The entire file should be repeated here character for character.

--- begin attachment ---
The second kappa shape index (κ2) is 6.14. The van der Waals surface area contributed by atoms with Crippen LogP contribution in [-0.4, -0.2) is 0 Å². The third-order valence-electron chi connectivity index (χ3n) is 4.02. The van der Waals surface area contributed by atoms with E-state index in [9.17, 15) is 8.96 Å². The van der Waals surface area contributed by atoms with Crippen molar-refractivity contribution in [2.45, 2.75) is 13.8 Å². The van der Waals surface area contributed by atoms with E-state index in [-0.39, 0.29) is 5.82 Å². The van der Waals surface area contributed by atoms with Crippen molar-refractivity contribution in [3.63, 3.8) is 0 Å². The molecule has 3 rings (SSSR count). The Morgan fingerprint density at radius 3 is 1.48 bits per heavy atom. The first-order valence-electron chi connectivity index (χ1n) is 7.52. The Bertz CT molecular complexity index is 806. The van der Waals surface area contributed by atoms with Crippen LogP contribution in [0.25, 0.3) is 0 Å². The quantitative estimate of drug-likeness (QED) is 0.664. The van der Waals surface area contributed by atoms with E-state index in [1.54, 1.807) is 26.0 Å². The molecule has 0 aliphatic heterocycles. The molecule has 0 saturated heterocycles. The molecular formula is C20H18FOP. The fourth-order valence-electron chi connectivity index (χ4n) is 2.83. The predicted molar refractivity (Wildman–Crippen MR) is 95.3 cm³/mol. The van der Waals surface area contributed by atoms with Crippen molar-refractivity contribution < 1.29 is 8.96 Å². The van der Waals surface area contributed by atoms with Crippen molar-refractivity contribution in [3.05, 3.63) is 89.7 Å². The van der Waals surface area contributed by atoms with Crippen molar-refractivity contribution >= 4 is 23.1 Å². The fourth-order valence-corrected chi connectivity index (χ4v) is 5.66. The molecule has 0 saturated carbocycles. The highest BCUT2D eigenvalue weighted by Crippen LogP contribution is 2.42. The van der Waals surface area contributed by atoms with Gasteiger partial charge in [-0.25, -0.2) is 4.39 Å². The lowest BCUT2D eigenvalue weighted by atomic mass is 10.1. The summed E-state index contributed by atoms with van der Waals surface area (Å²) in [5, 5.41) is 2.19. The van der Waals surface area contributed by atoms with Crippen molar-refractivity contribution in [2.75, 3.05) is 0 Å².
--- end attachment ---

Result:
The second kappa shape index (κ2) is 6.14. The van der Waals surface area contributed by atoms with Crippen LogP contribution in [-0.4, -0.2) is 0 Å². The third-order valence-electron chi connectivity index (χ3n) is 4.02. The van der Waals surface area contributed by atoms with E-state index in [9.17, 15) is 8.96 Å². The van der Waals surface area contributed by atoms with Crippen molar-refractivity contribution in [2.45, 2.75) is 13.8 Å². The van der Waals surface area contributed by atoms with E-state index in [-0.39, 0.29) is 5.82 Å². The van der Waals surface area contributed by atoms with Crippen molar-refractivity contribution in [3.63, 3.8) is 0 Å². The molecule has 3 rings (SSSR count). The Morgan fingerprint density at radius 3 is 1.48 bits per heavy atom. The first-order valence-electron chi connectivity index (χ1n) is 7.52. The Bertz CT molecular complexity index is 806. The van der Waals surface area contributed by atoms with Crippen LogP contribution in [0.25, 0.3) is 0 Å². The quantitative estimate of drug-likeness (QED) is 0.664. The van der Waals surface area contributed by atoms with E-state index in [1.54, 1.807) is 26.0 Å². The molecule has 0 aliphatic heterocycles. The molecule has 0 saturated heterocycles. The molecular formula is C20H18FOP. The fourth-order valence-electron chi connectivity index (χ4n) is 2.83. The predicted molar refractivity (Wildman–Crippen MR) is 95.3 cm³/mol. The van der Waals surface area contributed by atoms with Crippen molar-refractivity contribution < 1.29 is 8.96 Å². The van der Waals surface area contributed by atoms with Crippen molar-refractivity contribution in [3.05, 3.63) is 89.7 Å². The van der Waals surface area contributed by atoms with Crippen molar-refractivity contribution >= 4 is 23.1 Å². The fourth-order valence-corrected chi connectivity index (χ4v) is 5.66. The molecule has 0 saturated carbocycles. The highest BCUT2D eigenvalue weighted by Crippen LogP contribution is 2.42. The van der Waals surface area contributed by atoms with Gasteiger partial charge in [-0.25, -0.2) is 4.39 Å². The lowest BCUT2D eigenvalue weighted by atomic mass is 10.1. The summed E-state index contributed by atoms with van der Waals surface area (Å²) in [5, 5.41) is 2.19. The van der Waals surface area contributed by atoms with Crippen molar-refractivity contribution in [2.75, 3.05) is 0 Å².